I was with friends outside a Barcelona cafe when I noticed him. They all seemed to know him, but he was more with the group rather than a part of it. He sat at the fringes, not really talking with anyone. This should have served as a warning, but it only registered afterwards. When the other’s dwindled away I got talking to Rodolfo.
I was relieved that he spoke excellent English. I had a headache from trying to speak Spanish.
“Would you like to go for a walk? I know all the cultural and historical points of interest.”
In my naivety that he was just a hospitable local I traipsed gormlessly after him.
He was an expert amateur historian and an enthralling story teller. He said he had several interviews with walking tours but had never been offered a job.
“Are you hungry Andrew?”
“Yeah. I’ll need to eat soon.”
He invited me to his flat for lunch. I was enjoying our sojourn through the Barrio Gotic until Rodolfo sought a level of intimacy I couldn’t reciprocate. He said he had something important to tell me. I sensed that it wasn’t a local historical reference. He grabbed me by the shoulders and stared in to my eyes to convey the solemnity of what he was about to say.
“Andrew, meeting you has been one of the happiest days of my life. From tonight, I am going to write about our new friendship in my diary.”
Now I knew why people kept their distance at the café and why he didn’t get those guide jobs. I no longer had the appetite for a meal at Rodolfo’s flat, but out of pity I found myself heading there, even though I now wondered how safe it was to be in his company. As we walked on, interspersed with continuing declarations of our eternal friendship, Rodolfo informed me of the contents of his diaries, which seemed to consist largely of the indelible memories of his dysfunctional life and a litany of festering resentments towards supposed friends that had abandoned him and how he would get revenge.
When we arrived at his flat I wanted to flee, but instead I entered, in order to avoid the awkwardness of telling someone that you don’t want to go in to their house because you think there is a risk they might murder you just to have your carcass around for company. I’d have rather risked death than dying of the embarrassment of pointing out someone’s lunacy to them when they seemed oblivious to it. As if the meal couldn’t have gotten any weirder, Rodolfo informed me that if his Father came home that I was not to try and make conversation with him as they hadn’t spoken for ten years. I ate half the luch out of politeness, despite being worried it might be drugged and that I could awaken chained to a radiator with Rodolfo reading extracts from his diary on how fulfilling he found our friendship.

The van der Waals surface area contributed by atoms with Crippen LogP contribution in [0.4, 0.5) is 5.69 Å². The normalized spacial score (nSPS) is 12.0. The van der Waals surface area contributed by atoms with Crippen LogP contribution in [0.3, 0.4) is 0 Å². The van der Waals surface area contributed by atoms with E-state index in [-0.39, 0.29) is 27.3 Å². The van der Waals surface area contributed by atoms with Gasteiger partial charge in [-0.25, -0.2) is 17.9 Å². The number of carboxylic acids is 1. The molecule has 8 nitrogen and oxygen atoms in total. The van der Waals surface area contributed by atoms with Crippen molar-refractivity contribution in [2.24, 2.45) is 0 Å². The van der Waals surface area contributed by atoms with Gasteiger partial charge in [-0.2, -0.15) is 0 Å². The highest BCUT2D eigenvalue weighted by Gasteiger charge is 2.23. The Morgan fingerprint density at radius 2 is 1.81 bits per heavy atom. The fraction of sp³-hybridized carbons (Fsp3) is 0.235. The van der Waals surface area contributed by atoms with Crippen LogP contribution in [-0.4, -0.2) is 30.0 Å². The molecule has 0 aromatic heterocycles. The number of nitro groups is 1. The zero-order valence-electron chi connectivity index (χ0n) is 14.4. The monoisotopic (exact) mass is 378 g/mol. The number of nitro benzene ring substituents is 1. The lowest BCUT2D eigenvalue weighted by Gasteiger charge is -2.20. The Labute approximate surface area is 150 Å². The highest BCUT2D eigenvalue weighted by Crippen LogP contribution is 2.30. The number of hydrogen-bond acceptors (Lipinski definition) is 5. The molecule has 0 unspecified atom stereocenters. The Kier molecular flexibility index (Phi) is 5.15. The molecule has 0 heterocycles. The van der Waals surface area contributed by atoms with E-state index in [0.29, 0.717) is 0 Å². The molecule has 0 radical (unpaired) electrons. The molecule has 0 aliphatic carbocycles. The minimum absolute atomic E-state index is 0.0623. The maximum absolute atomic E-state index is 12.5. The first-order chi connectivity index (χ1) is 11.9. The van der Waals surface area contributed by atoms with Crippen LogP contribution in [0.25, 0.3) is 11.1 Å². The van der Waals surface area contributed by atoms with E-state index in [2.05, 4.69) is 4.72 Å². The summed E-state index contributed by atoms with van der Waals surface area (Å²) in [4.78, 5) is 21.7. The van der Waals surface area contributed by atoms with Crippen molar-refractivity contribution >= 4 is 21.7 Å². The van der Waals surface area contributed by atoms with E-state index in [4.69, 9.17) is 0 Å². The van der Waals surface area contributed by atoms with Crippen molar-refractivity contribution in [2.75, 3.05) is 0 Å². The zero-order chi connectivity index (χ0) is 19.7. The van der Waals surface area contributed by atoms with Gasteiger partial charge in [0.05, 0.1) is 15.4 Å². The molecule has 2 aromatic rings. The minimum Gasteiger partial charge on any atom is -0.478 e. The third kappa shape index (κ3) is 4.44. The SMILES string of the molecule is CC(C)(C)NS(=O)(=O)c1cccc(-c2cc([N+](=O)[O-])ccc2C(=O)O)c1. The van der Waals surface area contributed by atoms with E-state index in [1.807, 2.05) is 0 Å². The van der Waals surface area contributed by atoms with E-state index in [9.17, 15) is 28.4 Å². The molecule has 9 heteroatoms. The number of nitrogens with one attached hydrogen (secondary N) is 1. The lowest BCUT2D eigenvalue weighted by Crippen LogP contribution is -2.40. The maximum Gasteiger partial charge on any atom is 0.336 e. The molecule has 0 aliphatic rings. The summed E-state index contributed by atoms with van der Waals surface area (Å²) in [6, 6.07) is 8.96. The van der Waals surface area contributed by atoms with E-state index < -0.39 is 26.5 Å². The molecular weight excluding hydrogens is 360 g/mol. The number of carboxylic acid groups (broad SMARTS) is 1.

By the time I left, I had worked out that Rodolfo wasn’t dangerous, just so damaged that he didn’t know how to traverse the boundaries of a healthy friendship. He wanted my mobile number. I lied and told him that as I was only in Spain a few weeks I couldn’t remember it off the top of my head and that I had left my phone at home. He scribbled his number down for me and thrust it in to my hand. He stared at me intently with the pleading eyes of a deprived child and asked me to swear that I would ring him later. I could tell that a part of him knew I’d never call. The others never did. By now my heart was breaking for him. At the door he embraced me the way you might with a close friend or relative you wouldn’t see for a long time, or ever again. He was perceptive if nothing else. When I got home I was saddened thinking of him and the countless nights he must have sat in silence awaiting calls that never would be made with only the broken promises of strangers to keep him company.